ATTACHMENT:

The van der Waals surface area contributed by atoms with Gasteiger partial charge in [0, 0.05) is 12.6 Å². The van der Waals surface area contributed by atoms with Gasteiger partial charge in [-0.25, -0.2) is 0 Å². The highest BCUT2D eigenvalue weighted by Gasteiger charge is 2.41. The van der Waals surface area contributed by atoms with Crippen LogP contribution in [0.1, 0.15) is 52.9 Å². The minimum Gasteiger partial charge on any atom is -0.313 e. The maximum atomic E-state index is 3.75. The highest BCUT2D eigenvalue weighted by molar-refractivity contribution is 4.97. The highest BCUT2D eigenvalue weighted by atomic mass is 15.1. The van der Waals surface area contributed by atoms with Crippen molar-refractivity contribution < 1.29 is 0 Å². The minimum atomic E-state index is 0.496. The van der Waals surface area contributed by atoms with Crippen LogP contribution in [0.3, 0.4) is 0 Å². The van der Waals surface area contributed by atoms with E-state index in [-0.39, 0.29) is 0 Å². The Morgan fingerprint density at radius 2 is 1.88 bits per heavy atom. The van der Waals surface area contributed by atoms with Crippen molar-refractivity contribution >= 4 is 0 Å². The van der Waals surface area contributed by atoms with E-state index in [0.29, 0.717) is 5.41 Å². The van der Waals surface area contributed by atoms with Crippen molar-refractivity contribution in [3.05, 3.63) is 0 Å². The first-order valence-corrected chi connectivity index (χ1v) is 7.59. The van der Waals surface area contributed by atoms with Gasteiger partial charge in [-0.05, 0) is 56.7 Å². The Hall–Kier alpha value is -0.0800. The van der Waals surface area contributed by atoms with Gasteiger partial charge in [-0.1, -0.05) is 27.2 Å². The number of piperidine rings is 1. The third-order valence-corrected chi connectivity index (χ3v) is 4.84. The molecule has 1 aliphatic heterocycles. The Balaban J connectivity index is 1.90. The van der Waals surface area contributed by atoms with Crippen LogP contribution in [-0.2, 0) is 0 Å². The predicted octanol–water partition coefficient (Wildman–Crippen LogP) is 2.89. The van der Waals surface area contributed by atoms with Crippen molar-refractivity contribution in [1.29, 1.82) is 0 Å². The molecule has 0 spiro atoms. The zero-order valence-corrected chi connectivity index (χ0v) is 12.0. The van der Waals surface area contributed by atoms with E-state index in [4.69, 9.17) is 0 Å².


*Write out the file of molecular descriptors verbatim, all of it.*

The van der Waals surface area contributed by atoms with Gasteiger partial charge in [0, 0.05) is 12.6 Å². The van der Waals surface area contributed by atoms with Gasteiger partial charge in [-0.25, -0.2) is 0 Å². The highest BCUT2D eigenvalue weighted by Gasteiger charge is 2.41. The van der Waals surface area contributed by atoms with Crippen LogP contribution in [0.1, 0.15) is 52.9 Å². The minimum Gasteiger partial charge on any atom is -0.313 e. The maximum atomic E-state index is 3.75. The highest BCUT2D eigenvalue weighted by molar-refractivity contribution is 4.97. The highest BCUT2D eigenvalue weighted by atomic mass is 15.1. The van der Waals surface area contributed by atoms with Crippen molar-refractivity contribution < 1.29 is 0 Å². The minimum atomic E-state index is 0.496. The van der Waals surface area contributed by atoms with Crippen LogP contribution in [0.3, 0.4) is 0 Å². The van der Waals surface area contributed by atoms with E-state index in [-0.39, 0.29) is 0 Å². The Morgan fingerprint density at radius 2 is 1.88 bits per heavy atom. The van der Waals surface area contributed by atoms with Crippen molar-refractivity contribution >= 4 is 0 Å². The van der Waals surface area contributed by atoms with E-state index in [0.29, 0.717) is 5.41 Å². The van der Waals surface area contributed by atoms with Crippen molar-refractivity contribution in [3.05, 3.63) is 0 Å². The first-order valence-corrected chi connectivity index (χ1v) is 7.59. The van der Waals surface area contributed by atoms with Gasteiger partial charge in [-0.05, 0) is 56.7 Å². The Hall–Kier alpha value is -0.0800. The van der Waals surface area contributed by atoms with Gasteiger partial charge in [-0.1, -0.05) is 27.2 Å². The number of piperidine rings is 1. The third-order valence-corrected chi connectivity index (χ3v) is 4.84. The molecule has 1 aliphatic heterocycles. The Balaban J connectivity index is 1.90. The van der Waals surface area contributed by atoms with Crippen LogP contribution in [-0.2, 0) is 0 Å². The predicted octanol–water partition coefficient (Wildman–Crippen LogP) is 2.89. The van der Waals surface area contributed by atoms with Crippen molar-refractivity contribution in [1.29, 1.82) is 0 Å². The molecule has 0 spiro atoms. The zero-order valence-corrected chi connectivity index (χ0v) is 12.0. The van der Waals surface area contributed by atoms with E-state index in [4.69, 9.17) is 0 Å².